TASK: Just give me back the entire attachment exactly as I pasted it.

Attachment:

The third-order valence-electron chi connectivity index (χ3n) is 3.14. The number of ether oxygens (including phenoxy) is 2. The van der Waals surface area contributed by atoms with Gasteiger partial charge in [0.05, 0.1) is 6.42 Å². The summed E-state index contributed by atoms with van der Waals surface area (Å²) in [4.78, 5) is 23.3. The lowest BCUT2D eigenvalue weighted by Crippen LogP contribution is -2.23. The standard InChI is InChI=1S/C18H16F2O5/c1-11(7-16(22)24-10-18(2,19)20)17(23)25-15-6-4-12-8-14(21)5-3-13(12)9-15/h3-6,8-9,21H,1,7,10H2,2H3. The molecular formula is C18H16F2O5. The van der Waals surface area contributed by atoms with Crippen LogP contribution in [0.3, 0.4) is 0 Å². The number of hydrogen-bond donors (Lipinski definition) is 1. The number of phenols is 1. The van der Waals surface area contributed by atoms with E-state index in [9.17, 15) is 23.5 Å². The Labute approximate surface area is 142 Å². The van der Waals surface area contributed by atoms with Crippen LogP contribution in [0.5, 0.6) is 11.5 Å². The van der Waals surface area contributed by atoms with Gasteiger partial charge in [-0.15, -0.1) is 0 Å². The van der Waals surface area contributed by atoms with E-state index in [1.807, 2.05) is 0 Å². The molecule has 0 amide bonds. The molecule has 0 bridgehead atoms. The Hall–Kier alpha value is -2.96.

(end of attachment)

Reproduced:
The third-order valence-electron chi connectivity index (χ3n) is 3.14. The number of ether oxygens (including phenoxy) is 2. The van der Waals surface area contributed by atoms with Gasteiger partial charge in [0.05, 0.1) is 6.42 Å². The summed E-state index contributed by atoms with van der Waals surface area (Å²) in [4.78, 5) is 23.3. The lowest BCUT2D eigenvalue weighted by Crippen LogP contribution is -2.23. The standard InChI is InChI=1S/C18H16F2O5/c1-11(7-16(22)24-10-18(2,19)20)17(23)25-15-6-4-12-8-14(21)5-3-13(12)9-15/h3-6,8-9,21H,1,7,10H2,2H3. The molecular formula is C18H16F2O5. The van der Waals surface area contributed by atoms with Crippen LogP contribution in [0.3, 0.4) is 0 Å². The number of hydrogen-bond donors (Lipinski definition) is 1. The number of phenols is 1. The van der Waals surface area contributed by atoms with E-state index in [9.17, 15) is 23.5 Å². The Labute approximate surface area is 142 Å². The van der Waals surface area contributed by atoms with Crippen LogP contribution in [0.5, 0.6) is 11.5 Å². The van der Waals surface area contributed by atoms with Gasteiger partial charge in [-0.15, -0.1) is 0 Å². The van der Waals surface area contributed by atoms with E-state index in [1.807, 2.05) is 0 Å². The molecule has 0 amide bonds. The molecule has 0 bridgehead atoms. The Hall–Kier alpha value is -2.96.